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Nice! The colors are absolutely fantastic. You definitely hit them right!

Re ticks, they are no joke. Most people catch the bullseye right away and with antibiotics, they're fine. But not always. And that's a disease that will quite literally ruin your life. Yeesh.
Yes, it has ruined the life of 2 of our friends, it's devastating, @LarryBoy . Last summer my neighbor down the street found a tick attached and within 5 days she got so sick she could barely drive herself to ER. She went downhill so fast, her husband had to force the antibiotic in her. She send the tick for testing, it tested positive for anaplasmosis. After that Rick and I kicked 'tick protection' up a notch or 10. The problem is often not the ticks you find quickly, it's the ticks you don't find. The worst ones are as small as a poppy seed, they are very difficult to detect. Rick had the bulls eye in Holland, but he was treated and he recovered. Many don't even get a bulls eye. And animals like both cats and dogs bring ticks inside homes. It happens every day... we all have to be very alert.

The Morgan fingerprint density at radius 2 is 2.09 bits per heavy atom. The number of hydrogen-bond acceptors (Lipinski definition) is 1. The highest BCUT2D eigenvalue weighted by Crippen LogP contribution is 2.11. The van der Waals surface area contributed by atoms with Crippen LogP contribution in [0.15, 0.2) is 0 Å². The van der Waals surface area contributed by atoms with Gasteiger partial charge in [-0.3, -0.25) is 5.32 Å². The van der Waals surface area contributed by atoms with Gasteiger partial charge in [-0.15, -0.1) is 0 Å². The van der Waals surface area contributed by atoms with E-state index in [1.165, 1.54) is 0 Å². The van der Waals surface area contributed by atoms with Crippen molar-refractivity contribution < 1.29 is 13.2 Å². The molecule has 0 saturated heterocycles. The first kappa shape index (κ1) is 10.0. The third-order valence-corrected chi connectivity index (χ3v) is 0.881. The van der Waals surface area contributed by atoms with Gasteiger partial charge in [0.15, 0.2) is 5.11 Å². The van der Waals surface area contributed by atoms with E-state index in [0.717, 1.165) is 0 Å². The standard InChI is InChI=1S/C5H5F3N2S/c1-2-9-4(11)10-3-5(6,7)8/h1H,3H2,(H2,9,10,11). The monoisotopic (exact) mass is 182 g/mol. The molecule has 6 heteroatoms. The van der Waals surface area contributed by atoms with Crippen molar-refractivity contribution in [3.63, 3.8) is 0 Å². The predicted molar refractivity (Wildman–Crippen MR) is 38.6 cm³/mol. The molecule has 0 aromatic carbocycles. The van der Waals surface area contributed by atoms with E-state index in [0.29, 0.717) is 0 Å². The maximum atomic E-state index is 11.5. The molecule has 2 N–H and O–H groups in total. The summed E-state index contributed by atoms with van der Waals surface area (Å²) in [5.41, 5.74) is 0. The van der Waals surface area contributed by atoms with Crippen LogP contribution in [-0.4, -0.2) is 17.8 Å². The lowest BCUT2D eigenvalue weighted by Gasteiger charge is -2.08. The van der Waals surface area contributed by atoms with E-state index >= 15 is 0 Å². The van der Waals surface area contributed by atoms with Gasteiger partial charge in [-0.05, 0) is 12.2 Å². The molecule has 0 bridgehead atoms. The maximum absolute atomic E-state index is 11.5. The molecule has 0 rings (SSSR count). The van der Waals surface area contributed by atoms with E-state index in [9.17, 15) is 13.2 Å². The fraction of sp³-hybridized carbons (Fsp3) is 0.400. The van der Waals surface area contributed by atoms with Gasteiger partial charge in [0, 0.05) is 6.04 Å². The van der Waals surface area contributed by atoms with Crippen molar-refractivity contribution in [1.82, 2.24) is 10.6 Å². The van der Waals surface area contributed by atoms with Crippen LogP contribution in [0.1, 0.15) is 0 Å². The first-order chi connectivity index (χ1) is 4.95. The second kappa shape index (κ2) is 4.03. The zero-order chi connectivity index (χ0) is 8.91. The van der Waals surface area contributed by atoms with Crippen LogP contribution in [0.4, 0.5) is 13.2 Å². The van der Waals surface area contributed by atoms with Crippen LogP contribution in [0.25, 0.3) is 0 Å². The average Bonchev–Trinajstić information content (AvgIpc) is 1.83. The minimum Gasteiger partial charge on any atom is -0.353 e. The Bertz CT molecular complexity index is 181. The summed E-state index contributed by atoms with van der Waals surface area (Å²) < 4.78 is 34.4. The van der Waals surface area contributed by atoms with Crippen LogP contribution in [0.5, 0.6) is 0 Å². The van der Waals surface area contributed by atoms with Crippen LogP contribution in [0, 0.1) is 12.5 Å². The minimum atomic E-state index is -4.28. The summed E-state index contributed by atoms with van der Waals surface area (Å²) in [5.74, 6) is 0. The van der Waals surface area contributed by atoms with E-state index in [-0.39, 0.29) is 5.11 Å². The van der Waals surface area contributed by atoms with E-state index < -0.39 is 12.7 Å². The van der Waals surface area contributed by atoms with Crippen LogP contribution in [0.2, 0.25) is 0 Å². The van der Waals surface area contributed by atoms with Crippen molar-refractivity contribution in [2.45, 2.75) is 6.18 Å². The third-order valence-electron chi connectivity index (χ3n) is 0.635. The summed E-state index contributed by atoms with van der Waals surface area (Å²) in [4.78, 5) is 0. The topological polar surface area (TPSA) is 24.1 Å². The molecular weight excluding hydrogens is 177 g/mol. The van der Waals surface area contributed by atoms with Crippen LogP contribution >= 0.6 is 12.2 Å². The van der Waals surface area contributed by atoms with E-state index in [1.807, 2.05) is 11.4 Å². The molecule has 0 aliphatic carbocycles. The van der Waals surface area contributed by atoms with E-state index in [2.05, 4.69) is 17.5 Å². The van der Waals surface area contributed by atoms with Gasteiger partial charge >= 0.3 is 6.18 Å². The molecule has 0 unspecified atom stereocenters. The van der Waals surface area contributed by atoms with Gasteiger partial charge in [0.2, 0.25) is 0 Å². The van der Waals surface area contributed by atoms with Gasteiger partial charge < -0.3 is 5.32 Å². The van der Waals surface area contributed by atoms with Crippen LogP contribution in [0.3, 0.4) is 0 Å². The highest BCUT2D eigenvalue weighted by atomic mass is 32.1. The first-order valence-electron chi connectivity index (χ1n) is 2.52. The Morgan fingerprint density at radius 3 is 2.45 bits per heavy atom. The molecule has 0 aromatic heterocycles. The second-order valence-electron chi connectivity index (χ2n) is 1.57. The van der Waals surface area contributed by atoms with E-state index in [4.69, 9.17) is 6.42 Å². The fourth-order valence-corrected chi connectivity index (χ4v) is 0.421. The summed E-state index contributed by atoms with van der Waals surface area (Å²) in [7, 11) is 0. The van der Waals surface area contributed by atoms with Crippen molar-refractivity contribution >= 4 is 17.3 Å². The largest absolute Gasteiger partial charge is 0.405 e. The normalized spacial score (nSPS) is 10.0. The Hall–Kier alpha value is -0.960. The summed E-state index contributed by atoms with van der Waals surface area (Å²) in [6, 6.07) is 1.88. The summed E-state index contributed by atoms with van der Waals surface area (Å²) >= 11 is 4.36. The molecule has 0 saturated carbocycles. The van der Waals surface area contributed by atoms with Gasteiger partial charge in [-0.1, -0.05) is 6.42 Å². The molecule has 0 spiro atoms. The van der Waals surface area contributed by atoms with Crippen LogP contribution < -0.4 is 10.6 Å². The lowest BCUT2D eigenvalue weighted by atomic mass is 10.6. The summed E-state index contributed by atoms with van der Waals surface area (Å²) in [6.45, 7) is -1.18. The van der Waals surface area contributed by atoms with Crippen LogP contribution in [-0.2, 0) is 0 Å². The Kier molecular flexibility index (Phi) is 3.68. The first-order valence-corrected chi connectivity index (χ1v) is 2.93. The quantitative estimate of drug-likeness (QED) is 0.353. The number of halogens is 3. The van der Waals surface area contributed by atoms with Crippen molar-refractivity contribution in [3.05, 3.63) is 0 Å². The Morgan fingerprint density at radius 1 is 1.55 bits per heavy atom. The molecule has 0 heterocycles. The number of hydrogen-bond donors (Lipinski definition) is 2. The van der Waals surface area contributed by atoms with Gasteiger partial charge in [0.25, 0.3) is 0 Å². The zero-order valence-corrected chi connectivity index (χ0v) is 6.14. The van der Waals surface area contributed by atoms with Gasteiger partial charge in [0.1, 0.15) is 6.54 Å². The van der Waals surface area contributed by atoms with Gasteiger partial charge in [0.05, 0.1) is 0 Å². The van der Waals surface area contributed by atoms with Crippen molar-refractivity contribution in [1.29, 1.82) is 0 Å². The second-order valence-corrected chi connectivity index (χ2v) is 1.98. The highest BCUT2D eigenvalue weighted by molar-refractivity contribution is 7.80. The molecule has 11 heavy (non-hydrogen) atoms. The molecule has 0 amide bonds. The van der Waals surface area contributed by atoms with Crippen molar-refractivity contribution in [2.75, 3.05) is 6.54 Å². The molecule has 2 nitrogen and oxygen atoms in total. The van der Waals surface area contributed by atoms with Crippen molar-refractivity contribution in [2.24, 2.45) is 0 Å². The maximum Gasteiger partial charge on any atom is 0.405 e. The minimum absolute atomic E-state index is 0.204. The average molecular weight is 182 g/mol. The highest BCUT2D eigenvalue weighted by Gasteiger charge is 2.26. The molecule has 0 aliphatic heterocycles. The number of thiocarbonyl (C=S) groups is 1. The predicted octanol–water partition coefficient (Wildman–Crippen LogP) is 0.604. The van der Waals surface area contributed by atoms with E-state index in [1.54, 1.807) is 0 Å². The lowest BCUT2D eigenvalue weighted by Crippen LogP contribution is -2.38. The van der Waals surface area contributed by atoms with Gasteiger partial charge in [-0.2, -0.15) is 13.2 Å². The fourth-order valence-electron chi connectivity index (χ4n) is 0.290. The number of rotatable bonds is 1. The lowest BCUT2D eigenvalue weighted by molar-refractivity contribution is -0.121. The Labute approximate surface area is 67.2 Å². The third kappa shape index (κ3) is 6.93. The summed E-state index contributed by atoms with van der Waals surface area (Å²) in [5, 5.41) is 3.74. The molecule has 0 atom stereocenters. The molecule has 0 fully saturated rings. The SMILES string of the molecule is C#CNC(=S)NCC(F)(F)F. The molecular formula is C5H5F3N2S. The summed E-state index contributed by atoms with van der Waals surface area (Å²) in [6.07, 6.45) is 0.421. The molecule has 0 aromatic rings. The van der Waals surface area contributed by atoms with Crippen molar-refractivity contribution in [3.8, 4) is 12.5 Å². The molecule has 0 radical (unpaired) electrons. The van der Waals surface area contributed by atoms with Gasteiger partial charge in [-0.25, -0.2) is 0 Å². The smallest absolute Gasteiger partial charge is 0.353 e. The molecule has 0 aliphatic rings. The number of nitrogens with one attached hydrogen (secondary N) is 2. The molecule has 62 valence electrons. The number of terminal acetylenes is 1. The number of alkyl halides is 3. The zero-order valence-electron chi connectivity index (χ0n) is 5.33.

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What a wonderful plethora of colorful photos - the first with Rick in the leaves is like something out of a dream. Beautiful country.

Your TR brought back some not-so-fond memories of riding horses full speed ahead to outrun clouds of deer flies in NW Colorado as a kid. Also reminded me of the Canadian classic, "The Blackfly Song."
 
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What a wonderful plethora of colorful photos - the first with Rick in the leaves is like something out of a dream. Beautiful country.